The next step was to determine if the modified DMO gene could be inserted into soybean plants and provide this valuable crop with resistance to dicamba. In brief, these experiments were successful. Several lines of transgenic soybean plants fully tolerant to levels of dicamba used by farmers were obtained. Plants were tested under field conditions where they also showed high levels of tolerance to treatment with dicamba.

We also have moved forward with analysis of the biochemical properties of DMO and its associated ferredoxin and reductase. These studies have demonstrated that DMO is a member of the Rieske nonheme-iron monooxygenase family of enzymes. The kinetic and physical properties of DMO, ferredoxin and reductase components have been determined. Data regarding the characterization of the three enzymatic components of dicamba O-demethylase have been published along with a manuscript describing the cloning and characterization of the genes encoding three components of dicamba O-demethylase.

Future Activities:

We will continue our characterization of the enzymatic activities of the three components of dicamba O-demethylase. Likewise, we will endeavor to make changes to the genetically engineered DMO gene to determine if better enzymatic activity and herbicide tolerance can be obtained in transgenic plants.


Journal Articles on this Report : 2 Displayed | Download in RIS Format

Other subproject views: All 2 publications 2 publications in selected types All 2 journal articles
Other center views: All 211 publications 48 publications in selected types All 44 journal articles
Type Citation Sub Project Document Sources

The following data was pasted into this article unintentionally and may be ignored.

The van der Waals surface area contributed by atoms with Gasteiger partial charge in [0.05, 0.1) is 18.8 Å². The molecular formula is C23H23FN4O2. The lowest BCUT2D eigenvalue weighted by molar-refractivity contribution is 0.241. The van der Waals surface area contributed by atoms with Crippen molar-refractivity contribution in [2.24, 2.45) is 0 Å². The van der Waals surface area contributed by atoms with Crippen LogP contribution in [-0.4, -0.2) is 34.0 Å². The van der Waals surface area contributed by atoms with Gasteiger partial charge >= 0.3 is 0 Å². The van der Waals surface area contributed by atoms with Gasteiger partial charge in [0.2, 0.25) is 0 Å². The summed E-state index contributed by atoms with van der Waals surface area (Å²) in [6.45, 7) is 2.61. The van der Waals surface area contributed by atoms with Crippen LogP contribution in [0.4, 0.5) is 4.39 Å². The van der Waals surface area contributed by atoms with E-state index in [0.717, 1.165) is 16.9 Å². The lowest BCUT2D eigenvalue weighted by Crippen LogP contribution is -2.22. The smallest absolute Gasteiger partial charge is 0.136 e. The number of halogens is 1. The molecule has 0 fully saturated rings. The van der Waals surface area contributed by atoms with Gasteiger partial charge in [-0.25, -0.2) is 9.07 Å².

Journal Article Chakraborty S, Behrens M, Herman PL, Arendsen AF, Hagen WR, Carlson DL, Wang XZ, Weeks DP. A three-component dicamba O-demethylase from Pseudomonas maltophilia, strain DI-6. Archives of Biochemistry and Biophysics 2005;437(1):20-28. R829479C022 (2005)
R829479C022 (2006)
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  • Journal Article Herman PL, Behrens M, Chakraborty S, Chrastil BM, Barycki J, Weeks DP. A three-component dicamba O-demethylase from Pseudomonas maltophilia, strain DI-6:gene isolation, characterization, and heterologous expression. Journal of Biological Chemistry2005;280(26):24759-24767. R829479C022 (2005)
    R829479C022 (2006)
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  • Supplemental Keywords:

    sustainable industry, waste, agricultural engineering, bioremediation, environmental engineering, new technology, innovative technology, bioaccumulation, biodegradation, bioenergy, bioengineering, biotechnology, phytoremediation, plant biotechnology, bioremediation, carcinogen, contamination, phytodegradation, pollutant, toxicity, heavy metal, environmental cleanup, dicamba, dicamba O-demethylase, dicamba monooxygenase, DMO, transgenic plants, dicamba ­tolerance,, RFA, Scientific Discipline, INTERNATIONAL COOPERATION, Waste, TREATMENT/CONTROL, Remediation, Environmental Chemistry, Technology, Hazardous Waste, Biochemistry, Ecology and Ecosystems, Hazardous, hazardous waste treatment, microbial degradation, reaction system, transgenic plants, computational fluid dynamics, biomass, biotechnology, agriculture, phytoremediation